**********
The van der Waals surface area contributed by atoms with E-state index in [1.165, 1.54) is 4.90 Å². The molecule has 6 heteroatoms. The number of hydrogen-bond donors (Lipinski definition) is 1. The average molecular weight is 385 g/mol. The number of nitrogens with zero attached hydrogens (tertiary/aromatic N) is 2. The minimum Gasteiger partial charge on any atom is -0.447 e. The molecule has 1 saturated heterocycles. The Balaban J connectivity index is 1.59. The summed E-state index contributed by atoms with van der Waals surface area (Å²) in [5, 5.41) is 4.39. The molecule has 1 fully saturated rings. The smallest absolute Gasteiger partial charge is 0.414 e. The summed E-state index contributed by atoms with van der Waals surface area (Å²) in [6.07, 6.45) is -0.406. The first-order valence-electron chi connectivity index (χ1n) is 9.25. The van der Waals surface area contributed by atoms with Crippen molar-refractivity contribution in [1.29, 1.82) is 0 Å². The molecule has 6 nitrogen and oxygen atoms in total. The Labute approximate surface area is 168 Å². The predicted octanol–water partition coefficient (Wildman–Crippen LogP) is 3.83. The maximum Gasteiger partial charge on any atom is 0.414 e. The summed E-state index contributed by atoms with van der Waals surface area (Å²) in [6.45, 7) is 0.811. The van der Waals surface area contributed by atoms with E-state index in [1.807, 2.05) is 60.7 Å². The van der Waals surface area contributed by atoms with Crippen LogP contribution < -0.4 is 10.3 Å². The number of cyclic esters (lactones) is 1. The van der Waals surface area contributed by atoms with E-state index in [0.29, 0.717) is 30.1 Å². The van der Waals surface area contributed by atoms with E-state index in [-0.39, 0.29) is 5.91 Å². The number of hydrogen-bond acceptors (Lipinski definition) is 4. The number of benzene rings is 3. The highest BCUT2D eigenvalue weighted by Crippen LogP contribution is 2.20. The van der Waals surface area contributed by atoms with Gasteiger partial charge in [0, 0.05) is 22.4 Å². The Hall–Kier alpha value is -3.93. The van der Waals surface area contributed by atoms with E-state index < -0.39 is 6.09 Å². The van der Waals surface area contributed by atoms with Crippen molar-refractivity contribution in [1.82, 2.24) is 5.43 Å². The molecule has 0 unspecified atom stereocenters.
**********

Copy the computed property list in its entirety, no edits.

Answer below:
The van der Waals surface area contributed by atoms with E-state index in [1.165, 1.54) is 4.90 Å². The molecule has 6 heteroatoms. The number of hydrogen-bond donors (Lipinski definition) is 1. The average molecular weight is 385 g/mol. The number of nitrogens with zero attached hydrogens (tertiary/aromatic N) is 2. The minimum Gasteiger partial charge on any atom is -0.447 e. The molecule has 1 saturated heterocycles. The Balaban J connectivity index is 1.59. The summed E-state index contributed by atoms with van der Waals surface area (Å²) in [5, 5.41) is 4.39. The molecule has 1 fully saturated rings. The smallest absolute Gasteiger partial charge is 0.414 e. The summed E-state index contributed by atoms with van der Waals surface area (Å²) in [6.07, 6.45) is -0.406. The first-order valence-electron chi connectivity index (χ1n) is 9.25. The van der Waals surface area contributed by atoms with Crippen molar-refractivity contribution in [1.29, 1.82) is 0 Å². The molecule has 6 nitrogen and oxygen atoms in total. The Labute approximate surface area is 168 Å². The predicted octanol–water partition coefficient (Wildman–Crippen LogP) is 3.83. The maximum Gasteiger partial charge on any atom is 0.414 e. The summed E-state index contributed by atoms with van der Waals surface area (Å²) in [6.45, 7) is 0.811. The van der Waals surface area contributed by atoms with E-state index in [1.807, 2.05) is 60.7 Å². The van der Waals surface area contributed by atoms with Crippen LogP contribution < -0.4 is 10.3 Å². The number of cyclic esters (lactones) is 1. The van der Waals surface area contributed by atoms with E-state index in [0.29, 0.717) is 30.1 Å². The van der Waals surface area contributed by atoms with E-state index in [-0.39, 0.29) is 5.91 Å². The number of hydrogen-bond acceptors (Lipinski definition) is 4. The number of benzene rings is 3. The highest BCUT2D eigenvalue weighted by Crippen LogP contribution is 2.20. The van der Waals surface area contributed by atoms with Gasteiger partial charge in [0, 0.05) is 22.4 Å². The Hall–Kier alpha value is -3.93. The van der Waals surface area contributed by atoms with E-state index < -0.39 is 6.09 Å². The van der Waals surface area contributed by atoms with Crippen molar-refractivity contribution in [1.82, 2.24) is 5.43 Å². The molecule has 0 unspecified atom stereocenters.